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NEW D&A-1 720p Camera!


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#1 Cesar Rubio

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Posted 14 February 2008 - 08:40 PM

Hi all:

I want to show you the D&A-1 720p camera that I am working on:

It has a Sony 2/3" CCD sensor and records CineForm Raw at 12-bit directly to a laptop with a CF card as Hard Drive.

The Resolution is 720p (720x1280 true pixels.)

It can record at 24 or 30 fps. (variable also).

It also can record up to 14 bits!

The light sensitivity is better than any current HD camcorder in its price range!

You can see the camera here:


http://www.davidrubi...p...&forum_id=3


What do you think?

Cesar Rubio.
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#2 adam berk

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Posted 14 February 2008 - 10:49 PM

Did you have the electronic shutter turned off in that wmv file? It looks like there is an absurd amount of motion blur.


PS: Cute kid!!!
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#3 Saul Rodgar

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Posted 15 February 2008 - 01:33 AM

[quote name='adam berk' date='Feb 14 2008, 09:49 PM' post='218003']
Did you have the electronic shutter turned off in that wmv file? It looks like there is an absurd amount of motion blur.

/quote]

The tech specs on the camera list: "Frame Rates: up to 15 fps (full resolution) Higher frame rates at smaller AOIs." That would probably explain the motion blur if the recorder is set to 24 fps with the camera at 15 fps. Which is also probably why Cesar likes its low light handling. No further info on shutter speeds is listed.

http://dr-3dcameraco...?products_id=39

"At full image resolution, the AVT PIKE F-421B/C offers up to 15 fps and is thus particularly suited for fast applications in industrial image processing and product automation. The extensive built-in image processing possibilities (image pre-processing) result in outstanding image quality, reduced retouching, less load on the system and higher performance overall."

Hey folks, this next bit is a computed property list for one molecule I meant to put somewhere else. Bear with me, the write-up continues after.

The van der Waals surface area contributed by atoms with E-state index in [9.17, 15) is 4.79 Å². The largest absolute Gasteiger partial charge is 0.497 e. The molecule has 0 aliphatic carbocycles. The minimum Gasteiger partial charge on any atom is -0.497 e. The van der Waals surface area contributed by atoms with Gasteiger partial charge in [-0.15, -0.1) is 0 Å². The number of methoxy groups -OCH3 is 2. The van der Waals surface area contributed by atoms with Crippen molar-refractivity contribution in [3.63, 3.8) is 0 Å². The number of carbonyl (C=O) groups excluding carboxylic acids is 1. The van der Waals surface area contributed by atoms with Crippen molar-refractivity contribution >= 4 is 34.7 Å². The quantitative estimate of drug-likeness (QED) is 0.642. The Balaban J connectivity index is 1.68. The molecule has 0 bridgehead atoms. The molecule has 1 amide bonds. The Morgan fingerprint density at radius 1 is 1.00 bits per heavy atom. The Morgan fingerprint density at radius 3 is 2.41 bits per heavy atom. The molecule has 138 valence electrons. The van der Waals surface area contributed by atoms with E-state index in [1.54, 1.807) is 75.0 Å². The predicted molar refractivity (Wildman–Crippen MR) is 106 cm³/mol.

So, this camera is not really designed for dramatic or even documentary work, but for industrial use. Should AVT come out with a 15fps > camera, I think that would be really interesting.

I liked the image softness on the kid's clip, and I LOVED that it uses C-mount lenses. And while I think true 720p is great, the camera still has to mature from industrial to dramatic aplications to truly compete against Panasonic and the rest of such camera manufaturers. Oh, and a more user friendly physical design, with a non-laptop interface would be great . . .

Very intriguing little camera though. Like a mini Phantom HD, kinda?
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#4 Cesar Rubio

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Posted 15 February 2008 - 09:27 AM

Did you have the electronic shutter turned off in that wmv file? It looks like there is an absurd amount of motion blur.


PS: Cute kid!!!



Thanks for your comments Adam.

I have to look into the shutter thing.

Cesar Rubio.
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#5 Cesar Rubio

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Posted 15 February 2008 - 10:25 AM

The tech specs on the camera list: "Frame Rates: up to 15 fps (full resolution) Higher frame rates at smaller AOIs." That would probably explain the motion blur if the recorder is set to 24 fps with the camera at 15 fps. Which is also probably why Cesar likes its low light handling. No further info on shutter speeds is listed.

http://dr-3dcameraco...?products_id=39

"At full image resolution, the AVT PIKE F-421B/C offers up to 15 fps and is thus particularly suited for fast applications in industrial image processing and product automation. The extensive built-in image processing possibilities (image pre-processing) result in outstanding image quality, reduced retouching, less load on the system and higher performance overall."

So, this camera is not really designed for dramatic or even documentary work, but for industrial use. Should AVT come out with a 15fps > camera, I think that would be really interesting.

I liked the image softness on the kid's clip, and I LOVED that it uses C-mount lenses. And while I think true 720p is great, the camera still has to mature from industrial to dramatic aplications to truly compete against Panasonic and the rest of such camera manufaturers. Oh, and a more user friendly physical design, with a non-laptop interface would be great . . .

Very intriguing little camera though. Like a mini Phantom HD, kinda?